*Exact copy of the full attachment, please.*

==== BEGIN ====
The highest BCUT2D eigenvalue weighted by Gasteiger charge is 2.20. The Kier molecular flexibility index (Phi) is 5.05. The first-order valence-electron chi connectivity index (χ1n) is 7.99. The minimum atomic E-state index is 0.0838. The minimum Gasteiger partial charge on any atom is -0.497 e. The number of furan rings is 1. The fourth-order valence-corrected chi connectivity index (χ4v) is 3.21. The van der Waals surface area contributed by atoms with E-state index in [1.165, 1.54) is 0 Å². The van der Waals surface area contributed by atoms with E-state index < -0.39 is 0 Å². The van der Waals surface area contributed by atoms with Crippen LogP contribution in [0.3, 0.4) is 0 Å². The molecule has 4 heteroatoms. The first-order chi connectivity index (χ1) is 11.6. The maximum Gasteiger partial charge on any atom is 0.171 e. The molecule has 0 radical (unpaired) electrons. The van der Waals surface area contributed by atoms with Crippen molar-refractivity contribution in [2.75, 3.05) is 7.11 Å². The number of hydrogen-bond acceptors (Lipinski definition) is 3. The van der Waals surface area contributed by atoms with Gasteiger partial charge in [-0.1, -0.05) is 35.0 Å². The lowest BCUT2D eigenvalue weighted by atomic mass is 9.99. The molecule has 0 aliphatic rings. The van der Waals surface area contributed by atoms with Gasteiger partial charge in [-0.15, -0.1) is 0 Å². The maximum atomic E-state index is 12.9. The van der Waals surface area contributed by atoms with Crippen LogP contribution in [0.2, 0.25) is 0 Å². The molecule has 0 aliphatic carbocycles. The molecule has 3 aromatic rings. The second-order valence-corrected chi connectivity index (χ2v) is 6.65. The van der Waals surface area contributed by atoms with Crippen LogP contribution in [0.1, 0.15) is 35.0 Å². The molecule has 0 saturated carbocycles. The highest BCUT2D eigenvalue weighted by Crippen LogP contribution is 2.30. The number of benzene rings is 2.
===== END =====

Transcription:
The highest BCUT2D eigenvalue weighted by Gasteiger charge is 2.20. The Kier molecular flexibility index (Phi) is 5.05. The first-order valence-electron chi connectivity index (χ1n) is 7.99. The minimum atomic E-state index is 0.0838. The minimum Gasteiger partial charge on any atom is -0.497 e. The number of furan rings is 1. The fourth-order valence-corrected chi connectivity index (χ4v) is 3.21. The van der Waals surface area contributed by atoms with E-state index in [1.165, 1.54) is 0 Å². The van der Waals surface area contributed by atoms with E-state index < -0.39 is 0 Å². The van der Waals surface area contributed by atoms with Crippen LogP contribution in [0.3, 0.4) is 0 Å². The molecule has 4 heteroatoms. The first-order chi connectivity index (χ1) is 11.6. The maximum Gasteiger partial charge on any atom is 0.171 e. The molecule has 0 radical (unpaired) electrons. The van der Waals surface area contributed by atoms with Crippen molar-refractivity contribution in [2.75, 3.05) is 7.11 Å². The number of hydrogen-bond acceptors (Lipinski definition) is 3. The van der Waals surface area contributed by atoms with Gasteiger partial charge in [-0.1, -0.05) is 35.0 Å². The lowest BCUT2D eigenvalue weighted by atomic mass is 9.99. The molecule has 0 aliphatic rings. The van der Waals surface area contributed by atoms with Gasteiger partial charge in [-0.15, -0.1) is 0 Å². The maximum atomic E-state index is 12.9. The van der Waals surface area contributed by atoms with Crippen LogP contribution in [0.2, 0.25) is 0 Å². The molecule has 0 aliphatic carbocycles. The molecule has 3 aromatic rings. The second-order valence-corrected chi connectivity index (χ2v) is 6.65. The van der Waals surface area contributed by atoms with Crippen LogP contribution in [0.1, 0.15) is 35.0 Å². The molecule has 0 saturated carbocycles. The highest BCUT2D eigenvalue weighted by Crippen LogP contribution is 2.30. The number of benzene rings is 2.